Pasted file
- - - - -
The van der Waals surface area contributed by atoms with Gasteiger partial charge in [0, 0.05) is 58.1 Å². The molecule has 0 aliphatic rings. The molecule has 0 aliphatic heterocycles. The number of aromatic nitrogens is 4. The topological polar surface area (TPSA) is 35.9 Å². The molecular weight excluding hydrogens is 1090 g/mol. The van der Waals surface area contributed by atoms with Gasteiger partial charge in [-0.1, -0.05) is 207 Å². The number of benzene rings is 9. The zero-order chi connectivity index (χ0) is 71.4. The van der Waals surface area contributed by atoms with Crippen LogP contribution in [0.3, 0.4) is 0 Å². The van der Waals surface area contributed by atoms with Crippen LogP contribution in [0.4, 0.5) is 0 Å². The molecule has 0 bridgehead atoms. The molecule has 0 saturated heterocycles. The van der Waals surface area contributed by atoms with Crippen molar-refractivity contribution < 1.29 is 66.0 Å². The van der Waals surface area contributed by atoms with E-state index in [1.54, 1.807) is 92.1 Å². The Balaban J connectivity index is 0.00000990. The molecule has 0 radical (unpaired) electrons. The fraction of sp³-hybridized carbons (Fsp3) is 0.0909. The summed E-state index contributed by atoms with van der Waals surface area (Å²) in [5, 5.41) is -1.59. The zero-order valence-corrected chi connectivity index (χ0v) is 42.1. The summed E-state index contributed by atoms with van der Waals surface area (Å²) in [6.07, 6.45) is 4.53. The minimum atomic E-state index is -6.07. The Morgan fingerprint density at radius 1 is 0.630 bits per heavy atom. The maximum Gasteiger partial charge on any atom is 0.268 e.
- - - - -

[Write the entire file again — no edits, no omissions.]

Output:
The van der Waals surface area contributed by atoms with Gasteiger partial charge in [0, 0.05) is 58.1 Å². The molecule has 0 aliphatic rings. The molecule has 0 aliphatic heterocycles. The number of aromatic nitrogens is 4. The topological polar surface area (TPSA) is 35.9 Å². The molecular weight excluding hydrogens is 1090 g/mol. The van der Waals surface area contributed by atoms with Gasteiger partial charge in [-0.1, -0.05) is 207 Å². The number of benzene rings is 9. The zero-order chi connectivity index (χ0) is 71.4. The van der Waals surface area contributed by atoms with Crippen LogP contribution in [0.3, 0.4) is 0 Å². The van der Waals surface area contributed by atoms with Crippen LogP contribution in [0.4, 0.5) is 0 Å². The molecule has 0 bridgehead atoms. The molecule has 0 saturated heterocycles. The van der Waals surface area contributed by atoms with Crippen molar-refractivity contribution < 1.29 is 66.0 Å². The van der Waals surface area contributed by atoms with E-state index in [1.54, 1.807) is 92.1 Å². The Balaban J connectivity index is 0.00000990. The molecule has 0 radical (unpaired) electrons. The fraction of sp³-hybridized carbons (Fsp3) is 0.0909. The summed E-state index contributed by atoms with van der Waals surface area (Å²) in [5, 5.41) is -1.59. The zero-order valence-corrected chi connectivity index (χ0v) is 42.1. The summed E-state index contributed by atoms with van der Waals surface area (Å²) in [6.07, 6.45) is 4.53. The minimum atomic E-state index is -6.07. The Morgan fingerprint density at radius 1 is 0.630 bits per heavy atom. The maximum Gasteiger partial charge on any atom is 0.268 e.